Plymouth Teen Faces 13 Charges Of Child Porn

Police Began Investigating Suspect When He Was 16 Years Old

MINNEAPOLIS (WCCO) — An 18-year-old Plymouth man is charged with sharing child pornography on social media and email.

The case is one of many keeping law enforcement busy across the state.

Tips to the Bureau of Criminal Apprehension about suspected illegal online activity involving children continues to rise.

So far this year, the BCA has received 1,660 tips.

That surpassed the 12,000 tips received in all of 2016.

In February of 2016, tips from Google led Plymouth police to a house on 43rd Place North.

By June of that year, police had a search warrant and took laptops, thumb drives and SD cards from the house.

Alec Cotter was 16 when the investigation began. He is now 18 and charged as an adult with 13 felony counts.

Investigators found more than 45,000 images. Children as young as 6 were shown in some of them.

“You’re seeing more and more people for whatever reason get involved in viewing these types of images, which makes it problematic,” said Kyle Loven, the national director of Computer Forensic Service in Minnetonka.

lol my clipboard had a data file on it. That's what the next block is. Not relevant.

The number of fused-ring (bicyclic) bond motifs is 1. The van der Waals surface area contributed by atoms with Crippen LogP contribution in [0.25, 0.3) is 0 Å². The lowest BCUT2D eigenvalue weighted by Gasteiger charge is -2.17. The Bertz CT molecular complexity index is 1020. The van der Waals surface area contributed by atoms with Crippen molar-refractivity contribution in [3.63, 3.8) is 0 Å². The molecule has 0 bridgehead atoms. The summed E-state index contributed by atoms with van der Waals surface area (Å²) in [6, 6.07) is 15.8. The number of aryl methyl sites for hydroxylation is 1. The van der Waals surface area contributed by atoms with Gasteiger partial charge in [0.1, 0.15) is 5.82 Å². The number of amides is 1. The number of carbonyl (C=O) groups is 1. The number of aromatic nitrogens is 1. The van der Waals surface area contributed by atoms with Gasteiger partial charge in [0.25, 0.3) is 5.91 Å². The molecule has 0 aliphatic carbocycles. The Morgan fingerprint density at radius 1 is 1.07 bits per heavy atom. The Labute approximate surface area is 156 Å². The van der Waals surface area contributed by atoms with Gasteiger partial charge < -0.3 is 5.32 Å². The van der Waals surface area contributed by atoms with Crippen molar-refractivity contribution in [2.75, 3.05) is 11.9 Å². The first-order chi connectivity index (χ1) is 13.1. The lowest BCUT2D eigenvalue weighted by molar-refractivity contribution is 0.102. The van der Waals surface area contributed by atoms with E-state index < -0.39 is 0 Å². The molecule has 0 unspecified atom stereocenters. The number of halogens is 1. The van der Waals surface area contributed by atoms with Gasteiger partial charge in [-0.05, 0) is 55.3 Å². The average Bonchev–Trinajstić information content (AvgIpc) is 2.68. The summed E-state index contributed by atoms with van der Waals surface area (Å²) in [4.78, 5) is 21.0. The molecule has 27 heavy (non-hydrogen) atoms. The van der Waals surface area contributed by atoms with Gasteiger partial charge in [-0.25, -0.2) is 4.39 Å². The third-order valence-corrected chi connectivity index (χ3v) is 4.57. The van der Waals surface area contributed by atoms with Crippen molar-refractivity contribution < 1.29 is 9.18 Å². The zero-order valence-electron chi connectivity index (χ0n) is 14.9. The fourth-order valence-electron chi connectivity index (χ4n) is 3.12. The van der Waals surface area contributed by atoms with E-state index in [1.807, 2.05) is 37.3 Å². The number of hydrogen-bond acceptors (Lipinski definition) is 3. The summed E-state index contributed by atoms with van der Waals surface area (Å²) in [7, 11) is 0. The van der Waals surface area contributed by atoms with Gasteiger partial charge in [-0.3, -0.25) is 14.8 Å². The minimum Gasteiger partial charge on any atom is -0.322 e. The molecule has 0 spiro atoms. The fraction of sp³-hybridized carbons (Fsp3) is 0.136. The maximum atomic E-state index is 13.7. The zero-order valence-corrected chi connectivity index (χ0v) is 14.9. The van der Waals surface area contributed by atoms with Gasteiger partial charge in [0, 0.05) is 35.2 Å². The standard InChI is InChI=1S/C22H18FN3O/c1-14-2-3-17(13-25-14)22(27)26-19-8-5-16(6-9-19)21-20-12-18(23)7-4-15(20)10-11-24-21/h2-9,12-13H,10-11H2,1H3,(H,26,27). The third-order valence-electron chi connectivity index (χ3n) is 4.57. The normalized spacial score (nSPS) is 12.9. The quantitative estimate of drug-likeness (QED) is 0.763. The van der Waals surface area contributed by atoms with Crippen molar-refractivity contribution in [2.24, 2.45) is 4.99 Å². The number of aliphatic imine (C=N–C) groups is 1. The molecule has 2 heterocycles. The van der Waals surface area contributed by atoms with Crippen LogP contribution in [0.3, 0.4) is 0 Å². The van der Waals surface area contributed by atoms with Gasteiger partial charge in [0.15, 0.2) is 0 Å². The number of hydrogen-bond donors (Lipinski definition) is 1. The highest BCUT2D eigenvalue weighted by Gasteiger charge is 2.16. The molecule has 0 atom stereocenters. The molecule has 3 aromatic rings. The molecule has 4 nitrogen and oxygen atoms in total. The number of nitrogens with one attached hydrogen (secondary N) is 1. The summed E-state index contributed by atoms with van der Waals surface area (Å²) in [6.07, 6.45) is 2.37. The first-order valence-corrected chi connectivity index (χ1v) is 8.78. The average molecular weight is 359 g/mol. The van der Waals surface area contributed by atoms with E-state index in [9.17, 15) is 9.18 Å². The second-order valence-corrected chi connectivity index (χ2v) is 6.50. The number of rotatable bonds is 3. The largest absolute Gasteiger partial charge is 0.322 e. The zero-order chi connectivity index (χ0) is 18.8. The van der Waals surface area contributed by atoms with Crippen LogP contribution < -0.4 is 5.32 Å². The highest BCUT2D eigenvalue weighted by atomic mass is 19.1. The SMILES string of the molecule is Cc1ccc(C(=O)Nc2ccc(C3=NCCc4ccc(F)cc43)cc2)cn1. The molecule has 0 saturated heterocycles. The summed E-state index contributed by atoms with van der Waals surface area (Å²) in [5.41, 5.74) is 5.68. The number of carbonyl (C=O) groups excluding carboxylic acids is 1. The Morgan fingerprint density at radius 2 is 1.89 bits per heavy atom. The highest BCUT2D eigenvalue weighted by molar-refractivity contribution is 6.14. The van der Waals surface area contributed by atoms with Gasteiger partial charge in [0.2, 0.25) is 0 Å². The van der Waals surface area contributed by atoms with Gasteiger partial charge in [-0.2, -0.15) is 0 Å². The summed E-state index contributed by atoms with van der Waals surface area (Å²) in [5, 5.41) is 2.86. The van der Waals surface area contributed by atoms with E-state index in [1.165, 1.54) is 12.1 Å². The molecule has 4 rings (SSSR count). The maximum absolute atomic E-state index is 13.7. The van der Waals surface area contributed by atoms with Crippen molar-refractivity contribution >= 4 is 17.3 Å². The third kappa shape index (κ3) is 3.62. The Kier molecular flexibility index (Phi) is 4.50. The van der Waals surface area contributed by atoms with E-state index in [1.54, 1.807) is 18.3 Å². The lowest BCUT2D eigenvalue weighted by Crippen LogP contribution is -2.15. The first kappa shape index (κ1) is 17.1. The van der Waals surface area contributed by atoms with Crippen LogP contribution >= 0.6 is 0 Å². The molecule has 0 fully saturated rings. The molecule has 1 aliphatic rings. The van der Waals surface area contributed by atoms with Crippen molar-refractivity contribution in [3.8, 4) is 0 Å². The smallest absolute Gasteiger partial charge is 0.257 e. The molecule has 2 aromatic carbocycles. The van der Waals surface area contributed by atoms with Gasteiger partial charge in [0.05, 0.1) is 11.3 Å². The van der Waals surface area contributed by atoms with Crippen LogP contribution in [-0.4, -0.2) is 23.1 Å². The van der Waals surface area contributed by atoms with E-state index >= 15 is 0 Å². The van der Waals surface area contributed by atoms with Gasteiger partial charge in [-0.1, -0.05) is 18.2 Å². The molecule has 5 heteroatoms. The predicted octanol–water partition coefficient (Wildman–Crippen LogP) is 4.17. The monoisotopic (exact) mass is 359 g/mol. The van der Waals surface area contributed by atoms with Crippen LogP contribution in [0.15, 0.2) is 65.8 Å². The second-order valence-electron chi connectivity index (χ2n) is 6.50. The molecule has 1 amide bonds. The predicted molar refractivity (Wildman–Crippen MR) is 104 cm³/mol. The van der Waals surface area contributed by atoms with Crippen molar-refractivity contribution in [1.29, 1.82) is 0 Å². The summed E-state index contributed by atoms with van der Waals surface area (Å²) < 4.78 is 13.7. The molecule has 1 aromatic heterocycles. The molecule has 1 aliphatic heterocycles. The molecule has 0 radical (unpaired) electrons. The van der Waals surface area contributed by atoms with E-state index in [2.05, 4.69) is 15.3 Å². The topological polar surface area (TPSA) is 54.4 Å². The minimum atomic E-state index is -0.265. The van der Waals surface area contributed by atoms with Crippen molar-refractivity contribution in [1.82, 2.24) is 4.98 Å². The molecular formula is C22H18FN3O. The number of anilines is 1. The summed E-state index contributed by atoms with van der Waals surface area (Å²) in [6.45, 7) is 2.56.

Loven has 22 years of law enforcement experience, the past 13 spent as chief division council for the FBI.

He says the rise in child porn cases is disturbing.

“The problem is perhaps proliferating, but law enforcement is right on the heels of some of these folks who are engage in these activities,” Loven said.

The BCA says it sees lots of tips coming in from specific platforms like Google, ChatStep, DropBox, and Pinterest.

“With the sophisticated methods of law enforcement gaining steam and gaining momentum, law enforcement is much more capable of finding out who is doing this and much more capable of apprehending them,” Loven said.

Some experts say the rise in child porn is partly because of the ability to cheaply store lots of data.

Loven says Computer Forensic Services is working with 38 law enforcement agencies across the state to close in on those trying to exploit the most vulnerable.

Cotter is expected to make his first court appearance Nov. 16.

The BCA says the best way to protect your children from predators is to make sure you are aware of what they do online and they know to come to you if someone asks them to share personal images.

More from Reg Chapman
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